The thing is, as a backstory to the zine, but without revealing too much, the history shared in the zine (and that Lindsay has personally gathered) is about unknown, unspoken of, previously ‘invisible’ narratives that weren’t  freely discussed (for a whole host of legitimate, [and perhaps unlegitimate] reasons) within Lindsay’s close family. Lindsay is documenting life-stories, histories and truths that would have otherwise have gone unknown or undiscussed. There’s a huge power in that, and a great sense of responsibility.

At the same time she’s also letting readers in on the fascinating and inspiring life of Uncle Tim (and in part too, her amazing Grandma Jessie, whose uplifting words form a large part of this first volume. As Lindsay says, ‘Without divulging too much of the content, this is a celebration of my Grandma's spirit and attitude. Unusual for parents of her generation, and frankly even now, she was remarkably at ease with the life my uncle lived.’).

I guess what I’m saying is that a zine like Lindsay’s feels really important, and I want people to pick up a copy not just to soak in the beauty of Lindsay’s art, and to get involved in her discovery of Uncle Tim, but also to think about it in terms of social history, and the potential for documenting our own lives and those connected to us, since nobody else will do it for us.

And also, how, (for those who it’s safe and possible for), seeking out, and  being inquisitive and thoughtful about personal histories can be a great source of empowering a sense of how we are shaped and situated. As somebody without grandparents myself, it’d be ace to see more work/zines/art made by people (where it’s possible) going and speaking to their grandmas, (or even anybody of a generation that has come before us) and hear/see the formative history of family and family circumstances, and discover/analyse the stories we’re told, as well as those that aren't always immediately visible or talked about or known, before it's too late.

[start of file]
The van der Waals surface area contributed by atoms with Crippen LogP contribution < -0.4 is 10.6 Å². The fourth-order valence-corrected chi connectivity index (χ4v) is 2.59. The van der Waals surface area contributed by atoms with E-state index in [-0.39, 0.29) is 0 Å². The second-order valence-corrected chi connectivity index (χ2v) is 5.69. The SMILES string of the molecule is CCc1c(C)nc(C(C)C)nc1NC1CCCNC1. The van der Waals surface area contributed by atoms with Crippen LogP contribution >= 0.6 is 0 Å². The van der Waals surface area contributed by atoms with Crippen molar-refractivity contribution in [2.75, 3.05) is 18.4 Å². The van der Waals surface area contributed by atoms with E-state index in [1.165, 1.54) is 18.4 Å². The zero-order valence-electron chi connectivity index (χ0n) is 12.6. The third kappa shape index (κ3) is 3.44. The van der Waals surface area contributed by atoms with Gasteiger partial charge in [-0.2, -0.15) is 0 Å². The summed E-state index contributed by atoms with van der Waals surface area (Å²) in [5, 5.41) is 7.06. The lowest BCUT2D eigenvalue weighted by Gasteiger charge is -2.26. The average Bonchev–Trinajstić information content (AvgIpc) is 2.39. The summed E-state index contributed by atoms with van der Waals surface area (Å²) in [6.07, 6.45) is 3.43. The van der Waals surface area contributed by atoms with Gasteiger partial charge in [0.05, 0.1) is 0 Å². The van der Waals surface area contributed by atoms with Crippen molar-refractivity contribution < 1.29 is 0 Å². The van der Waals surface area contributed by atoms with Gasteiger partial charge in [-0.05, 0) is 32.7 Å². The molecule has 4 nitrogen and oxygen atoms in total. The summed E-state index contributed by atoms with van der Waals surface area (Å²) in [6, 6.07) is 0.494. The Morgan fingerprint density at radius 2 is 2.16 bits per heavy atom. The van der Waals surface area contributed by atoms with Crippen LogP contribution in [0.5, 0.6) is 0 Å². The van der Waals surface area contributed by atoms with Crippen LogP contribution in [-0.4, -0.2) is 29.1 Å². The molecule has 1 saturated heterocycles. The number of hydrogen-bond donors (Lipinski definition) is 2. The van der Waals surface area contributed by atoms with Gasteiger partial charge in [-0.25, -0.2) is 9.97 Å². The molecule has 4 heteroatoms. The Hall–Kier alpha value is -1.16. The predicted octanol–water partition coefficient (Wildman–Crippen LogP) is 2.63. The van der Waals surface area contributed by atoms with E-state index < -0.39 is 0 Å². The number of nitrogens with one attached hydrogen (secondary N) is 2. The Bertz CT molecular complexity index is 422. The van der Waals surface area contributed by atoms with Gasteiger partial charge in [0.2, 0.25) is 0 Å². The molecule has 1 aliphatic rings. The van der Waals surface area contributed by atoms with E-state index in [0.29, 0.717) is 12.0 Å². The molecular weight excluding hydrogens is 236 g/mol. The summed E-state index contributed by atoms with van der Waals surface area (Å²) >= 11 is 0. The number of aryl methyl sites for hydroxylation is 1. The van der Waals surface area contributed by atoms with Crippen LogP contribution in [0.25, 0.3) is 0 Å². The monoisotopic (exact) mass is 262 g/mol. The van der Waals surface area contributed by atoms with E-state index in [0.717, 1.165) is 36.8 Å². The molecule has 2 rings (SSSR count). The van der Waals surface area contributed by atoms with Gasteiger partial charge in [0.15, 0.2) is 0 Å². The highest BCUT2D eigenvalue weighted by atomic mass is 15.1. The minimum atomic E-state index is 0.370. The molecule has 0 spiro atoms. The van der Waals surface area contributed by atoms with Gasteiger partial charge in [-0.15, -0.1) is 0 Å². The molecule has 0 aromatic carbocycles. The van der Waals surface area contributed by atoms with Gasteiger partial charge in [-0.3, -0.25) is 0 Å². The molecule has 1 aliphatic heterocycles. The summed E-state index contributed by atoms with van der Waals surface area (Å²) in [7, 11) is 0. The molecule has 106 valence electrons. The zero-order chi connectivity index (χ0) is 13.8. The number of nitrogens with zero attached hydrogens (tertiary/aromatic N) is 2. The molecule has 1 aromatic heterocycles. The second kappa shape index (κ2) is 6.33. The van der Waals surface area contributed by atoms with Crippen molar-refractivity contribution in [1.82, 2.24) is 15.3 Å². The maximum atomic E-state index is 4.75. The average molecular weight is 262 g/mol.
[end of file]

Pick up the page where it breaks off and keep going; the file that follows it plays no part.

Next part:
'Poor Lass #3. Family’, edited by Em and Seleena (2014) (More info here:!/PoorLassZine/info)


Poor Lass is a collective zine made up of submissions by working class women on certain themes It’s a precious collection of personal narratives.

The need and idea behind the zine was to create a space for working class women to speak their own truths, and have their voices heard. As one of the editors has said to me recently, ‘I think we all just got sick of people painting our picture for us, it's like “nah mate that's not how it is!”’

Issue #3 collects personal thoughts, discussion, stories, and words on Family.

There’s one contribution in this issue of the zine that particularly stuck out for me, that by Seleena.

The discussion and description of her family makeup, her background, and her current interations with her family makes for really interesting, and engaging reading. I won’t spoil it for you, but it’s full of inersecting stories set largely in the North of England that read like an amazing capturing of local, social, and familial history that is important to voice and get captured on a page before it’s lost to the mists of time; or before it’s co-opted and mis-represented by the trend for ‘gritty’ working class mainstream (media) documentation that more often than not miss the point entirely, and end up omitting and silencing people’s truths and realities further.

She captures the everydayness of life and family ties, family history, and special stories. But moreso, for me, the submission stands out as it explores (without perhaps ever setting out to do so, but more incidentally and innately) how she has come to be who she is due to those around (and/or no longer, or less frequently, around) her. It’s about what it is to be here now, knowing what you know, feeling what you feel, doing what you do, and being who you are with a sense of all that has got you to that point (for better or for worse).

I felt really giddy reading about Seleena’s family and how she fits into it all, and her feelings about it all. I’d love her to write a huge solo zine all about her experiences of  family, and the ways that it’s perhaps shaped and situated her brilliant self.